The <wbr> tag and when you might want to use it
<wbr> tag is the type of thing that I originally created my articles for in the first place: An obscure HTML/CSS thing that, while it might not come up often, can really come in handy!
In this post, I’ll be exploring what
<wbr> does, but more important, a few use cases where you might find it being useful.
<wbr> is short for Word Break—it’s easy enough to remember, since I think everyone is familiar with
There are two big differences between
<br>will always cause a break,
<wbr>is an optional break.
<br>is generally used for breaking between two words.
<wbr>is used to break words.
Basically, you are telling the browser where it could break a word if it’s too long, and would otherwise overflow outside it’s parent, as we can see below.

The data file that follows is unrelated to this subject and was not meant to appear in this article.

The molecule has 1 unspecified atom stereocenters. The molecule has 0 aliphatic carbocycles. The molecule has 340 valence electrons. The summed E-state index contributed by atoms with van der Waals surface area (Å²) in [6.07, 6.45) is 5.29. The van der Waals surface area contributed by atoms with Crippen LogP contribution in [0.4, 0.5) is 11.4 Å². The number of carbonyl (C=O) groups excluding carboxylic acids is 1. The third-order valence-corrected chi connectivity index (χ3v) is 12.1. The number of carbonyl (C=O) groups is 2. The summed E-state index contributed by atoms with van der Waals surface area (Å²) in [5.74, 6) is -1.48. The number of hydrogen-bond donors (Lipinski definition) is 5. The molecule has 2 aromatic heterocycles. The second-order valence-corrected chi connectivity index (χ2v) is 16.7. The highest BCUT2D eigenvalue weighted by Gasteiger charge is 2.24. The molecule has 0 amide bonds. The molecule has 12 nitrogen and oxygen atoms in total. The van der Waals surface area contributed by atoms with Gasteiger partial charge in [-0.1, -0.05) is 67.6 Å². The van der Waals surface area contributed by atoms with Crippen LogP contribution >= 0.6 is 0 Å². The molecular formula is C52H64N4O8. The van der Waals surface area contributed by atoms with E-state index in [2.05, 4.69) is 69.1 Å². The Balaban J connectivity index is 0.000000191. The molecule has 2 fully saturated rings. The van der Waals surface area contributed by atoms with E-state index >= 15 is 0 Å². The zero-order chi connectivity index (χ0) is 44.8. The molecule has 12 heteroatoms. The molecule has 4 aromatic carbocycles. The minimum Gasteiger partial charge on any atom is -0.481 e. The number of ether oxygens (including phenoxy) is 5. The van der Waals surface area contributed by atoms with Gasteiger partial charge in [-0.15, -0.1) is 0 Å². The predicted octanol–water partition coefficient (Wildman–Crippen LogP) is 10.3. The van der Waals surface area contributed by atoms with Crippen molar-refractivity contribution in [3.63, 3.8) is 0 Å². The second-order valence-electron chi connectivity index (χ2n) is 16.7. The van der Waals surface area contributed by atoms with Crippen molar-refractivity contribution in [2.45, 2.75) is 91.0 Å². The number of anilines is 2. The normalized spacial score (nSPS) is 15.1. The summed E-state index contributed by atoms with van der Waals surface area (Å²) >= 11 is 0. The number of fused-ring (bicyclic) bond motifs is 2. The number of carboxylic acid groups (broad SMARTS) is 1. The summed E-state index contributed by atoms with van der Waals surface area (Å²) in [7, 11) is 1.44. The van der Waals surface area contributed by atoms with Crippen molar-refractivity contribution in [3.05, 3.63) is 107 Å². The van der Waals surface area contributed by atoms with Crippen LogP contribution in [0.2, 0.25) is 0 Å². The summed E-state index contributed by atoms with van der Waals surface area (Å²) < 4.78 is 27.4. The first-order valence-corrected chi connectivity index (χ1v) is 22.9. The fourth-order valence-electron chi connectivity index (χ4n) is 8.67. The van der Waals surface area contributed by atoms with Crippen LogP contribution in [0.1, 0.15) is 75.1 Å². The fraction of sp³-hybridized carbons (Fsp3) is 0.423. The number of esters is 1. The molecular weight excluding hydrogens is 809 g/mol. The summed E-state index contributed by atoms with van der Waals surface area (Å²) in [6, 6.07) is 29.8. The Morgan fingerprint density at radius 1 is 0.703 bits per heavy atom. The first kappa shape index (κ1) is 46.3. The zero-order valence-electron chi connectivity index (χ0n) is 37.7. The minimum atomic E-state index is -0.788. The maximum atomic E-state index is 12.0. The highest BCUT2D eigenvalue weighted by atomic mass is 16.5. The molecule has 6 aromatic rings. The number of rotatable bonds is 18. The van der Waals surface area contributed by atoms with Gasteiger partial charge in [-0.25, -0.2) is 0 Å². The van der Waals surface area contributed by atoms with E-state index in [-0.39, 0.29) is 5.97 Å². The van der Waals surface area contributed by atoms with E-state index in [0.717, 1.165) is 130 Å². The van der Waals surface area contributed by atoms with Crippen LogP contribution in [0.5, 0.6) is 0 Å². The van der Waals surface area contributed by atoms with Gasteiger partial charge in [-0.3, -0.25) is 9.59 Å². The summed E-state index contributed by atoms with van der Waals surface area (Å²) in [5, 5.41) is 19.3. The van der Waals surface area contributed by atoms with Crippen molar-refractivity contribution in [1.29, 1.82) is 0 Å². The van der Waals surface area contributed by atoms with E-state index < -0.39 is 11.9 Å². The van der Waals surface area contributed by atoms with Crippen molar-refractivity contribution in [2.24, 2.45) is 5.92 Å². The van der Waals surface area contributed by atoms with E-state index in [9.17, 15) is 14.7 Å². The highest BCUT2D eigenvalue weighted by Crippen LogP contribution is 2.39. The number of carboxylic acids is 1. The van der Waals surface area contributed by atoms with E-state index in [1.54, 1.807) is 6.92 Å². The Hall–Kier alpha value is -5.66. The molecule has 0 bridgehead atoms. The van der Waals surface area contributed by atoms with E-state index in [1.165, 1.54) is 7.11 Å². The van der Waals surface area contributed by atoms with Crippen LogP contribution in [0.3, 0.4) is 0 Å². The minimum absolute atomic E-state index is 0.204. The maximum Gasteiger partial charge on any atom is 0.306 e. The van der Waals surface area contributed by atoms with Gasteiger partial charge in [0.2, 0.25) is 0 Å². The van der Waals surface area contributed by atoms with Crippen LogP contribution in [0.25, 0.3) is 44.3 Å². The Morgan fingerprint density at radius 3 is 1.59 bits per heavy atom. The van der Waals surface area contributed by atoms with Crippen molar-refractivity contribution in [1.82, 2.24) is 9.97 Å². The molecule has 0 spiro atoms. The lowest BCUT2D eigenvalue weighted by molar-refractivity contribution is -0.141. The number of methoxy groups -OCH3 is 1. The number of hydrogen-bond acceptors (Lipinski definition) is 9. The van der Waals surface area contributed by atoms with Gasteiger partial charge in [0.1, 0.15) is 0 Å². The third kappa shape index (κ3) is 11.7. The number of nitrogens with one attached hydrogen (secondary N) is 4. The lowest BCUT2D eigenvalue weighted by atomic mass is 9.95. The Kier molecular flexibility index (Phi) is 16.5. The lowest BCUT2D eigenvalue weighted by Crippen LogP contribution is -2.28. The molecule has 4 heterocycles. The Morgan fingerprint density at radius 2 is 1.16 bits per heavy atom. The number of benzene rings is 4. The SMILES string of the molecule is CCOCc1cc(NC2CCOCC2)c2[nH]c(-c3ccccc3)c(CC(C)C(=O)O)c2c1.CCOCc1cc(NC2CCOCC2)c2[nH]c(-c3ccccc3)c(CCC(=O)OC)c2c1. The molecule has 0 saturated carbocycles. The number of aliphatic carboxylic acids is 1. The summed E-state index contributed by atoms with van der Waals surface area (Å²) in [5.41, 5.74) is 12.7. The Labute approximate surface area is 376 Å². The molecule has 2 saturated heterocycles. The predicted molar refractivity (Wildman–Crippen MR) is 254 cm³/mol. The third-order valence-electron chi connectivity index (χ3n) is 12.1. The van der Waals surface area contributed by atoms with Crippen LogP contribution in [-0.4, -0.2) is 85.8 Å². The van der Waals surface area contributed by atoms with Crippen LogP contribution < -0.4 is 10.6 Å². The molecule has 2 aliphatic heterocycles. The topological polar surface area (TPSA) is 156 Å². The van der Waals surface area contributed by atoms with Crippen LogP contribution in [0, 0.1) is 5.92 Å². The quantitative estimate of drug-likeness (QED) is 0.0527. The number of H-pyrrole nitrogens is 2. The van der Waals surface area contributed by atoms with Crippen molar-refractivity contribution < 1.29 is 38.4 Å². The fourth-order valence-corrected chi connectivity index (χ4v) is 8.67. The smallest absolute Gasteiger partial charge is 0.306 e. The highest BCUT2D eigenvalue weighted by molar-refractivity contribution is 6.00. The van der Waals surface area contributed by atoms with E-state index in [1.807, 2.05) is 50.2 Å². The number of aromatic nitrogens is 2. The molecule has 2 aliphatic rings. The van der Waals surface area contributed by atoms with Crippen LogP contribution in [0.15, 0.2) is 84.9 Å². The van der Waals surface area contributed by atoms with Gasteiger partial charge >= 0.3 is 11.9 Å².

We can fix the above with the use of
<wbr>, though it has a bit of an issue.
Really long words like "anti<wbr />disestablish<wbr />mentarian<wbr />ism" can cause problems in narrow containers, or on mobile devices, especially when they are title.
You can see that I used 3
<wbr> above. I used three because I wasn’t sure where it would break, so I gave it three options, and the browser uses the one that works best.
Can you spot the problem?
The browser doesn’t hyphenate the break, making it look like two words. Ugh.
Better use cases
Because of that problem, it’s not really ideal for long words. You could use it for long words in headings to stop any overlow issues on mobile if you’re using large a large
font-size, but it’s going to be a little awkward without the hyphenation.
A better use case is one that I’m sure we’ve all run into at one point or another. Long URLs.
<wbr> to the rescue:
https://www<wbr />.kevinpowell<wbr />.co/article<wbr />/longtitlehere/
It might not be the perfect solution, but it’s a lot better than the URL overflowing out the side, either being hidden, or causing some vertical scrolling.
MDN article on